News of life-saving ventilators being rationed, hospitals issuing blanket "Do Not Resuscitate" orders and politicians suggesting that some human lives are expendable in service of the economy have highlighted the importance of an ethical framework for decision-making during the coronavirus pandemic.
What used to be theoretical, textbook exercises have become real-life dilemmas for overburdened or soon-to-be-overburdened health care systems.
But Catholic bioethicists say clinical triage decisions, while important, are only part of a number of broader ethical concerns, including preventative strategies such as paid sick leave, truthful communication from political leaders and assistance with payment for testing and treatment.
Concern for the common good and for the most vulnerable populations become even more urgent during a pandemic, Catholic ethicists told NCR. And preparedness and prevention are as much moral issues as are end-of-life decisions.
Nearly 1,400 bioethicists and health leaders said as much in a letter to the White House and U.S. Congress dated March 21. The letter was organized by the New York-based Hastings Center, a bioethics research institute, and included a number of prominent Catholic signatories.
The letter demanded more government action to "enhance the public's health, protect the health of individuals, especially the vulnerable, and preserve the nation's vitality."
"My health is the health of the other, and the health of the other is my health. If we become aware of that connection, then we have to ask what we are doing to implement health services that benefit everyone."
—Jesuit Fr. Andrea Vicini
It urged the federal government to ensure the manufacture and distribution of needed supplies, commit to payment for COVID-19 care and treatment, and build a comprehensive, trustworthy communication strategy. Vulnerable populations such as those who are homeless or in prisons and immigrant detention centers must be a priority, the letter said.
"Responses to pandemics reveal the values and beliefs of a nation," the letter said. "Our belief in the equal worth of all persons compels these recommendations, but so too does a more utilitarian calculus, that recognizes that if we fail to protect others, our own safety and the nation's vitality are jeopardized."
The letter added: "Ethics requires that moral agents act to prevent preventable harms, that we recognize the equal worth of all members of society, and that we take special care of the most vulnerable among us."
A pandemic such as the COVID-19 one is a reminder that health is not an individual good but a social one, said Jesuit Fr. Andrea Vicini, a medical doctor and professor of moral theology at Boston College.
"My health is the health of the other, and the health of the other is my health," Vicini told NCR. "If we become aware of that connection, then we have to ask what we are doing to implement health services that benefit everyone."
Although the Hastings Center letter did not use the Catholic language of "the common good," its broader vision of justice in the face of the pandemic is helpful, said Vicini, who signed the document. "By helping to address the specifics of this situation, we want to continue to implement the vision of what type of society we want and how to care for humanity."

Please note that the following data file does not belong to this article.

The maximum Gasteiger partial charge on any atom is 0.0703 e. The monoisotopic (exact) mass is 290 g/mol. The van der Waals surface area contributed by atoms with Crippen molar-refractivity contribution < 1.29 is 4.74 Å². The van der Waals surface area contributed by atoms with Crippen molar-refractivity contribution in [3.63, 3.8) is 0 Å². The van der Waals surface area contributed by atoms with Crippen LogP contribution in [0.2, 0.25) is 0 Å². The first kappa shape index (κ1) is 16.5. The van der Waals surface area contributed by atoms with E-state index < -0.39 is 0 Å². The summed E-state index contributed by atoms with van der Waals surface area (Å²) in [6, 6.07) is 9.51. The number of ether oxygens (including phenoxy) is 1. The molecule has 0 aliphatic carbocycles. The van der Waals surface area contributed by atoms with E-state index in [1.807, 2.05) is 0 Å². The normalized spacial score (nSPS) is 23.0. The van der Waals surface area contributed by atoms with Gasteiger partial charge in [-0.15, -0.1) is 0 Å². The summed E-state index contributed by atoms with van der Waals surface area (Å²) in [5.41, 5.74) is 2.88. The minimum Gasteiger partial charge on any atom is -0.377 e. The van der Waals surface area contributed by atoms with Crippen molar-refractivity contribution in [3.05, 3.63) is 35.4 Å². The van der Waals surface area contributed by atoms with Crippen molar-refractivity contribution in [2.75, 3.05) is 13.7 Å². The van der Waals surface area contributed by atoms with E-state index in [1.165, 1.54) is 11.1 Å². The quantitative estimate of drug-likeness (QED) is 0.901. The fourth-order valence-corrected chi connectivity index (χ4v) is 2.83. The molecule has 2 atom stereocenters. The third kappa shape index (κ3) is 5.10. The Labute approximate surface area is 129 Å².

Triage and rationing
Despite the need for a broader, societal view of justice during a pandemic, reports from Europe of the need to reserve life-saving ventilators for younger patients — and, according to NBC News, concerns that "ventilator-rationing plans or proposals in Alabama and Washington state would discriminate against the disabled" — have ethicists concerned about the immorality of discrimination during the crisis.
Asking why the United States was not more prepared for a pandemic is a fair moral question, but so is questioning the criteria by which any triage or rationing decisions will be made if there is not the ability to help everyone.
"In pandemics, especially when resources are scarce, the paradigm becomes more complex. Health care providers must make tragic allocation choices with life and death consequences. There is a large bioethics literature on how to approach triage decisions, and bioethicists are well trained in guiding health care professionals and health systems as they confront heart-wrenching choices," the Hastings letter said.
Rationing is not necessarily contrary to Catholic moral teaching, said Vincentian Fr. Richard Benson, vice president and academic dean at Catholic Theological Union in Chicago, whose academic background is in bioethics.
"The fact is that life-saving essential medicine or therapy are often not available to everyone, and so the church has been engaged in different forms of triage, a kind of rationing, from the beginning of modern medicine," he said.
Benson compares the decisions to be made about ventilators to those about transplants, where the demand for organs also exceeds supply. "It's not a first-come, first-serve decision," he said, "but rather who is most likely to be able to utilize this so it can be a life-saving measure."
But, as is the case in transplants, the decision about which COVID-19 patients are put on ventilators — or sadly, who must be removed from one — must be a medical one, based on a complete evaluation of the patient's medical condition and prognosis for eventual recovery, not on ability to pay, status or celebrity, ethicists said.
"To do that in a just way, we need to apply the same standards to all patients," such as the Sequential Organ Failure Assessment (SOFA) score, said Brian Kane, senior director of ethics at the Catholic Health Association.
Even before the coronavirus pandemic, medical personnel took into account a patient's prognosis as well as any advance directives they may have put in place about their end-of-life care before deciding to use ventilators or other invasive procedures.